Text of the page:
Our desperate need

Our desperate need

Earle D. Treptow

A recent college graduate, with what appeared to be a bright future, tried to end her life. Her boyfriend of three months, who she thought was “the one,” had broken off their relationship. Without him, she could see no reason to live. No one loved her, and no one ever would. Or so she felt.

A young man, for whom his teachers and mentors had harbored high hopes, moved from one crime to the next, from petty theft to grand larceny to armed robbery. Only when he had money in his pocket could he experience joy in living. Or so he felt.

To hear such stories—and stories like that multiply—is to come face-to-face with the identical issue, though revealed in different outward manifestations. People regularly look in the wrong places for joy, meaning, and purpose in life. They’ve been misled by their sinful flesh and deceived by the Liar. The recent college graduate and the young man, as it turns out, have the same need. They both need to hear God’s Word. That should be said more strongly: They desperately need to hear what God has to say, both about their sinfulness and about his gracious solution to the problem they cannot solve. You can probably identify a few people who rise to your top ten list of “people in our life who desperately need to hear God’s Word.”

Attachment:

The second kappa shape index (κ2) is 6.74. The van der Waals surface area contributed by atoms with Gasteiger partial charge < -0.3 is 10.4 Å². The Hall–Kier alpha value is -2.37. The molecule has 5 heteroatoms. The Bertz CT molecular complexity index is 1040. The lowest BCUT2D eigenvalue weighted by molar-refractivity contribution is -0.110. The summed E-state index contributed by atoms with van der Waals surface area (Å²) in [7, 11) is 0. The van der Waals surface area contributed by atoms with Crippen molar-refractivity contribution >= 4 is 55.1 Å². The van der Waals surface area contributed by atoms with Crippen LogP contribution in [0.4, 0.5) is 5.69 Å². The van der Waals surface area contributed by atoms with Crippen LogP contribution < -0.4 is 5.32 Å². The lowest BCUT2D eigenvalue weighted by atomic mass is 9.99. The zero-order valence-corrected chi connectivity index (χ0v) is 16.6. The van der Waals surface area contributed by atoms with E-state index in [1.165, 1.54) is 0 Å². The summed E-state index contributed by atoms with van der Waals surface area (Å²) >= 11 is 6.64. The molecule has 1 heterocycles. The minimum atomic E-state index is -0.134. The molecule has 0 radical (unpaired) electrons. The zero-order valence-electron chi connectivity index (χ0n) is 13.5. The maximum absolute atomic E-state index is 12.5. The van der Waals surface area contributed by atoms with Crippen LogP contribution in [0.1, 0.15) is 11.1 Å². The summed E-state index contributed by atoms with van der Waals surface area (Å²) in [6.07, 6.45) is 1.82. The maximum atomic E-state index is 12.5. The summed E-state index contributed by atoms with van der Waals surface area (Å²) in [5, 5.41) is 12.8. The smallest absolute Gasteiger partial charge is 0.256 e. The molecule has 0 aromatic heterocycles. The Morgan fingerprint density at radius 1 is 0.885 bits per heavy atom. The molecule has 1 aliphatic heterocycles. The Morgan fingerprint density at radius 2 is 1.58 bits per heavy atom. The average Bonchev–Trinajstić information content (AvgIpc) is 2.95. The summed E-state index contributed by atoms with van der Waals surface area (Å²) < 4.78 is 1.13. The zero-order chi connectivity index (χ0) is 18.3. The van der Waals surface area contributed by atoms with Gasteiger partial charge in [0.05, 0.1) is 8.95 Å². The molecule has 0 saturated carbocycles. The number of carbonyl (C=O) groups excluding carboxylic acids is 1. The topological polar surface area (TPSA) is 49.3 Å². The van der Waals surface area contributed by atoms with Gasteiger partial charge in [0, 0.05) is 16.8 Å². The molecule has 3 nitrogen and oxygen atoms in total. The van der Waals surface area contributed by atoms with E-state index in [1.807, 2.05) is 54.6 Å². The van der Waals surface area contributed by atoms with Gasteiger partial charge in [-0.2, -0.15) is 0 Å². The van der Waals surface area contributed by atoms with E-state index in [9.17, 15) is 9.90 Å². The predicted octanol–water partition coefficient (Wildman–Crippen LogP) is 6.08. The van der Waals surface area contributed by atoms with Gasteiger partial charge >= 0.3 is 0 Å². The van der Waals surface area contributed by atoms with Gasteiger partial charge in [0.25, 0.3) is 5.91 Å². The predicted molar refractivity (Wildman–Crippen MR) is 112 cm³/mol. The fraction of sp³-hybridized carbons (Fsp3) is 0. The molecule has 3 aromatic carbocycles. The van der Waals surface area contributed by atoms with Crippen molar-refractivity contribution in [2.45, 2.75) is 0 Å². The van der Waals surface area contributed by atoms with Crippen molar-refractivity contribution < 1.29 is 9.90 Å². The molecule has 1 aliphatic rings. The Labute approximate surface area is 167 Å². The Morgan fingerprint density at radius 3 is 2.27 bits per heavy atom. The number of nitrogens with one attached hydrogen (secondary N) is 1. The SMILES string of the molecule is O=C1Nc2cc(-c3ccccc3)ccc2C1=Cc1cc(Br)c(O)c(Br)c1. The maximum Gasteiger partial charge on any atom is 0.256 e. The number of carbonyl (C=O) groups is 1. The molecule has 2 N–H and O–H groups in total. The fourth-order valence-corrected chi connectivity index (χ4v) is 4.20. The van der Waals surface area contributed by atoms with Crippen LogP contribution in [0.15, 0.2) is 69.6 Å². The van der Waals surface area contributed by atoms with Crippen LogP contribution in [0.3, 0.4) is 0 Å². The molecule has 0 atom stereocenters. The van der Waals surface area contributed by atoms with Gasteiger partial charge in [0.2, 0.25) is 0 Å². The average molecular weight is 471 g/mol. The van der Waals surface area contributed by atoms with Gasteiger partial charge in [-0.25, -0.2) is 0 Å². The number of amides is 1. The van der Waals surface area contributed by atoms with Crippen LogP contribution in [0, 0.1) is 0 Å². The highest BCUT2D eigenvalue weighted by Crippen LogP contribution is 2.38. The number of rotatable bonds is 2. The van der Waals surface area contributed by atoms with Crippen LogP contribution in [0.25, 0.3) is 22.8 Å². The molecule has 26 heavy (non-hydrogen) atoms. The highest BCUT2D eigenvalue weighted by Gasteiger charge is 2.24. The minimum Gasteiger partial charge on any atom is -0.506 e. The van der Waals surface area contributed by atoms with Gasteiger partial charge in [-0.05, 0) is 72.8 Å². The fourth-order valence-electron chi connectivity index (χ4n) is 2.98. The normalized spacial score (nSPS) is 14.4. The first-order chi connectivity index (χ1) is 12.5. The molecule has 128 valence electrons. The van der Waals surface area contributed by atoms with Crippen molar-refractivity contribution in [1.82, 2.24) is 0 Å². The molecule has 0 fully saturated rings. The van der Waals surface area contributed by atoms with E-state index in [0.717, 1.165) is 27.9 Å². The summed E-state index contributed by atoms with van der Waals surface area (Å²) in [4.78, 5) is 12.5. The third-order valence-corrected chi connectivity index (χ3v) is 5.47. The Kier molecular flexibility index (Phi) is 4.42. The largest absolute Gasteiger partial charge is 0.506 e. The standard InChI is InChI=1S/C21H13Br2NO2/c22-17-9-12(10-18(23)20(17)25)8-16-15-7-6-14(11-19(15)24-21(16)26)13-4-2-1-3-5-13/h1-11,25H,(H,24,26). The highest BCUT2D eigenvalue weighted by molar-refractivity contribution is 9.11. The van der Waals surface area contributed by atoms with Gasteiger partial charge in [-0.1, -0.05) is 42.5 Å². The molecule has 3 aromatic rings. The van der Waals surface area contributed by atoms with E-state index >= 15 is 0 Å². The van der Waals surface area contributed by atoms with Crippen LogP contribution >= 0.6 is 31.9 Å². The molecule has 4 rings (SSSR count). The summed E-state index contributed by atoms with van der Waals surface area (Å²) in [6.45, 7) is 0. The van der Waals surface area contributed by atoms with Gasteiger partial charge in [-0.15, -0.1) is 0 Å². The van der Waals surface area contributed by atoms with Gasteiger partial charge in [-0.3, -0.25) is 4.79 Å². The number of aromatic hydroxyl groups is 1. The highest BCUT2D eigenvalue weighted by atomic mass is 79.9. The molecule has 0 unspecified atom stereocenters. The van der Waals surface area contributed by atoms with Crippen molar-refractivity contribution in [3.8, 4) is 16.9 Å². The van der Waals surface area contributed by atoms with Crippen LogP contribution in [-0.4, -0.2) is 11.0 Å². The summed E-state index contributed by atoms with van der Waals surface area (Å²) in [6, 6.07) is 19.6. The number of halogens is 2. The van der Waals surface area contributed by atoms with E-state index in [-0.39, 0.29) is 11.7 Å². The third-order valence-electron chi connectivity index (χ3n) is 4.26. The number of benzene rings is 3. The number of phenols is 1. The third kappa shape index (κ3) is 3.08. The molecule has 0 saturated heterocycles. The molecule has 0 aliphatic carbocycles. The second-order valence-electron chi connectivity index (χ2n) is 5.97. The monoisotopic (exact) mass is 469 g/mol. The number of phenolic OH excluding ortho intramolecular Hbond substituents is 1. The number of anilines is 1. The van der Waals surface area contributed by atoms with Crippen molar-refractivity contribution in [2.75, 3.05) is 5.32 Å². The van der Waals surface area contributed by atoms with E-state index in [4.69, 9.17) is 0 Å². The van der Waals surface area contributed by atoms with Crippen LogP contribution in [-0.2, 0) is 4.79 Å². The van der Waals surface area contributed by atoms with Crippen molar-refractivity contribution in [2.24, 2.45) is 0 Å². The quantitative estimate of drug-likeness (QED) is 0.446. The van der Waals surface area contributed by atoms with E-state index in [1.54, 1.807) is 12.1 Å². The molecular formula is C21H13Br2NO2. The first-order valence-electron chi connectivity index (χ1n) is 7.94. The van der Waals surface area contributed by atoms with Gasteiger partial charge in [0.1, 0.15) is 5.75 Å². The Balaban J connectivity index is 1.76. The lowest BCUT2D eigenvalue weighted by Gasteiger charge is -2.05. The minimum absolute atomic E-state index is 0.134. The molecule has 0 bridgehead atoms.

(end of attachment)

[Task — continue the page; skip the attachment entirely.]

But then the devil sees an opportunity. He seeks to convince us that we are slightly different. Yes, we need to listen to God’s Word, but we are not like those who desperately need to hear it. The difference between “need” and “desperately need” is subtle, but significant. While we still recognize our need to hear the Savior speak to us, we consider it far more critical for those who do not know God’s love to hear the Word of God.

In heart and mind, we begin to think that our need for God’s Word is like our need for exercise. All would readily acknowledge the importance of exercise and its value for a person’s physical and emotional health. But, as some of us have proven, one can continue to live even without vigorous exercise four days a week. Some of us have skipped exercise—or at least skimped on it—when life is busy, and we have lived to tell about it. We may need exercise, but apparently, we don’t desperately need exercise.

But is that our relationship with the Word of God? One might compare it instead to our relationship with oxygen. We desperately need oxygen; without it we die. We don’t just need to listen to our Savior. We desperately need to sit at Jesus’ feet and hang on his words, for they alone give and sustain life. The devil loves it when we think that it’s others who desperately need the Word and we don’t.

Think of what Jesus said to Martha when she was frustrated with her sister. Martha thought Mary should have been helping her serve the Savior and support him in his ministry to those who desperately needed to hear his Word. She felt that there would be other times for Mary to listen to Jesus teach. The Lord’s words to Martha were clear and powerful: “Only one thing is needed” (Luke 10:42 NIV 1984). Mary recognized that she didn’t just need to listen to her Savior; she desperately needed to do so.

So do we.

Author: Earle D. Treptow
Volume 106, Number 8
Issue: August 2019

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